He added that he ordered building structures and raising the Philippine flag on the islands claimed by Manila.
He also said that he would visit the island of Thitu, the largest of the Philippine-controlled Spratly Islands, to raise the Philippine flag there. The visit was planned to take place on June 12 when the country marks its 119th anniversary of independence.
According to Reuters, the Philippine president decided to overturn his controversial decision after Beijing warned him against the visit.
"Because of our friendship with China and because we value your friendship I will not go there to raise the Philippine flag," Duterte said in a speech before the Filipino community in Riyadh on Wednesday.
He said that Beijing warned him that "there will likely be trouble" if every head of state of the contending parties went to the disputed islands and raised their flags.
China and some other regional players, including Japan, Vietnam and the Philippines, have differences over the maritime borders and areas of responsibility in the South and East China Sea.
Alexei Fenenko, an expert in the international relations department at Moscow State University, noted that Duterte backtracking on his earlier promises signals that Manila does not want to be dragged in a military conformation with Beijing.
"The idea is clear. The sides want to develop dialogue over the disputed islands. None of the sides wants war. So, everything is being done to prevent a conflict so far. However, this means that the situation could aggravate at any moment, when there will no choice. In this situation, a military conflict would be possible," Fenenko told Sputnik China.
According to the expert, Washington does not want a military confrontation in the South China Sea and does not want pressure the Philippines on the matter.
Fenenko suggested that Duterte’s decision will be welcomed by the Association of Southeast Asian Nations (ASEAN).
ASEAN wants to build constructive relations with China and is not interested in a rift with Beijing.
The expert suggested that Washington wants a rift between ASEAN and China and this is why the US will continue its support for the Philippines.
"Their goal is to form a perimeter to deter China. It does not matter what countries will be part of this perimeter, the Philippines, Vietnam or Japan. At the same time, Beijing understands that it is difficult to pressure Manila because there is a military alliance between the US and the Philippines. This alliance is built on military cooperation and friendship against China," Fenenko pointed out.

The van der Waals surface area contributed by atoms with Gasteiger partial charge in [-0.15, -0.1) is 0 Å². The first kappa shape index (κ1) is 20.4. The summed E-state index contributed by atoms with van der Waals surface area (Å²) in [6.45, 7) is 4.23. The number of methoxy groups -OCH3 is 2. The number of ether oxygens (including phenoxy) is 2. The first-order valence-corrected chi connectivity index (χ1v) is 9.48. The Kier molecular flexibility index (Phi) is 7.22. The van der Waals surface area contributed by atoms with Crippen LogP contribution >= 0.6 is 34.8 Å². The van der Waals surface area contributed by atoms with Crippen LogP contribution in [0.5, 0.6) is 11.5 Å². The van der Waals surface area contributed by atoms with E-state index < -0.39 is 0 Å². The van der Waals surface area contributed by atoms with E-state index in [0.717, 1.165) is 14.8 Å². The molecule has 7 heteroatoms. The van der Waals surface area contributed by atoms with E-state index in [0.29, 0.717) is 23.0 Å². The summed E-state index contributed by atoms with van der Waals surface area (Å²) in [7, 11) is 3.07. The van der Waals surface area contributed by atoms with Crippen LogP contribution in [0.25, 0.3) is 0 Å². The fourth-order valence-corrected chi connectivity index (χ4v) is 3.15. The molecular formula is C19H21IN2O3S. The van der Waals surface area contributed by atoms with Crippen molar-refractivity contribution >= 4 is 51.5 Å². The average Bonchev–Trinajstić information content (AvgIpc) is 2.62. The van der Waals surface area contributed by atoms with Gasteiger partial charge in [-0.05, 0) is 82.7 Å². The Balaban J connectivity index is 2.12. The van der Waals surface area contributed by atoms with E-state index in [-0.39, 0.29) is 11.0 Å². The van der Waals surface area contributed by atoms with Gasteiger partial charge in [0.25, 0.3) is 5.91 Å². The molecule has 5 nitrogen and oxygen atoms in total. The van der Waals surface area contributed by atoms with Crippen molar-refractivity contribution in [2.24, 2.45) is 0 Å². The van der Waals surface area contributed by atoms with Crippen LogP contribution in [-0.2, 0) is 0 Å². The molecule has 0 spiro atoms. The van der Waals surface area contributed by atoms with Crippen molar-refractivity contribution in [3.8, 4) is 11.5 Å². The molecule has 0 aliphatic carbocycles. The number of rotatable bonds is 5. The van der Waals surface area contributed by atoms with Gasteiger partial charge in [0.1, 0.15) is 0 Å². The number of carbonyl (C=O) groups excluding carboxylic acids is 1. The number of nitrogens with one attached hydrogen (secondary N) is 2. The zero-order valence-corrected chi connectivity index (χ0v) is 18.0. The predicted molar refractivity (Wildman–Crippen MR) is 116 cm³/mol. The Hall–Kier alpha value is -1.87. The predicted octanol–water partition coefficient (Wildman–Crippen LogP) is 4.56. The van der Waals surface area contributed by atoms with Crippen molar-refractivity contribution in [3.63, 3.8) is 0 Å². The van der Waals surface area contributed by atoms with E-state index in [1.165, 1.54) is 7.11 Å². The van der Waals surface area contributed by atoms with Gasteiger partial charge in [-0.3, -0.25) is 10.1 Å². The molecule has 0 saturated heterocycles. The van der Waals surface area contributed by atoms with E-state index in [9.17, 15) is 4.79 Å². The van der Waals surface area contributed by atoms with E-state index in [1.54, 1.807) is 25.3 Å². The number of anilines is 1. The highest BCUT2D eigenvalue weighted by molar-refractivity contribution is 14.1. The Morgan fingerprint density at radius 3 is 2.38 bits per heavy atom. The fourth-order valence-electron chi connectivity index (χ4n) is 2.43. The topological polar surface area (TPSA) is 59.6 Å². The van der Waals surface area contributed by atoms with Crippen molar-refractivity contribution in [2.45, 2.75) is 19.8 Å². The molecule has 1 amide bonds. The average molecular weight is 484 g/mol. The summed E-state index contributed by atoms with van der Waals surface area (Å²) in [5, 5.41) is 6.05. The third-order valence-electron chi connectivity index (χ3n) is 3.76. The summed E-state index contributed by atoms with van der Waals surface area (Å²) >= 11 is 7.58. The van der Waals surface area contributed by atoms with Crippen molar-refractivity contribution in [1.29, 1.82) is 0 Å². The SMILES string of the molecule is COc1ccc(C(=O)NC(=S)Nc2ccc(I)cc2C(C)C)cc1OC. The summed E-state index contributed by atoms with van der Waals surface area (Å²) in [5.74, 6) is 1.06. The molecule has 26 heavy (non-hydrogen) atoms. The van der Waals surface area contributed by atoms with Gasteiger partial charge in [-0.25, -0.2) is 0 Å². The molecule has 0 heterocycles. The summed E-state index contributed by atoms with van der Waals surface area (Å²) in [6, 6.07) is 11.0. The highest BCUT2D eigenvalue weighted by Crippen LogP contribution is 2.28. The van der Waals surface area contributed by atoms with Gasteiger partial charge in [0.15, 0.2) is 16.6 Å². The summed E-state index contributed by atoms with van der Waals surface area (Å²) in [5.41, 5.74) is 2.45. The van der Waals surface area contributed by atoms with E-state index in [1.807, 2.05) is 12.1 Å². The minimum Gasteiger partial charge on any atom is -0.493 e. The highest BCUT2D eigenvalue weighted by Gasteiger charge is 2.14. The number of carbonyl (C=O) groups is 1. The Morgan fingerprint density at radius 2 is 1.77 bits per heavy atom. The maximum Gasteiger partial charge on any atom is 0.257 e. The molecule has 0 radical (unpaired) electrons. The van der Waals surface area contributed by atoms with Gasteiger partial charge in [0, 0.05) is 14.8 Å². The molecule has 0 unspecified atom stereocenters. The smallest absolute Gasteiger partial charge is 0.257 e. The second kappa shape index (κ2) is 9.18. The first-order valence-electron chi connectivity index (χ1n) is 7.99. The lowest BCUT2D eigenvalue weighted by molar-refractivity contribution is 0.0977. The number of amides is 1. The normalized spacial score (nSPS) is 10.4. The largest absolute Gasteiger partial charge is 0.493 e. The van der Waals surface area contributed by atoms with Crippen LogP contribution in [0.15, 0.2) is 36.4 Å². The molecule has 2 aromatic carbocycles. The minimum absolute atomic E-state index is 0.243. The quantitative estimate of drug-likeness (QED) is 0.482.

According to her, Duterte is hesitating between decreasing ties with Washington and the growing influence of China. Moreover, the Philippines and China have a territorial dispute, and this is why Duterte tries to make "political maneuvers."
"Since the Philippines is the ASEAN Chair this year, Duterte has to work out a new approach to the South China Sea territorial dispute. He’s trying to do that. Manila is testing their ASEAN allies in terms of anti-China actions. On the other hand, Duterte is watching China’s reaction. This is the reason behind his hesitation," Fomicheva explained.
Decisions in ASEAN are made by a collective consensus, and Duterte understands that such countries as Cambodia, Laos and Thailand will not support a hardline anti-China approach.
"The current situation is that ASEAN members want to find the balance point. Duterte also wants to be part of this strategy," Fomicheva said.
Shen Shishun, a senior expert at the Chinese Institute of International Studies, said that Duterte’s decision is indicative of his strategy.
"This is not a sign of weakness. This is the result of his strategic thoughts. None of the countries involved in the South China Sea dispute wants provocative actions. Duterte cannot act recklessly to provoke a conflict with China. Since he became president he has stood for stable and friendly relations with Beijing. As a politician, he makes controversial statements but he should be judged by his actions," the expert said.
China appreciates Duterte's decision to cancel a planned visit to an island in the South China Sea Spratly Islands archipelago, Foreign Ministry Spokesperson Lu Kang said Thursday.
"We are seeing that the situation in the South China Sea is improving, relations between China and the Philippines are improving. We hope that the Philippine side will work with us to resolve disputes in an appropriate manner. The Chinese side is pleased to see the Philippine president willing to resolve differences," he said during a briefing.
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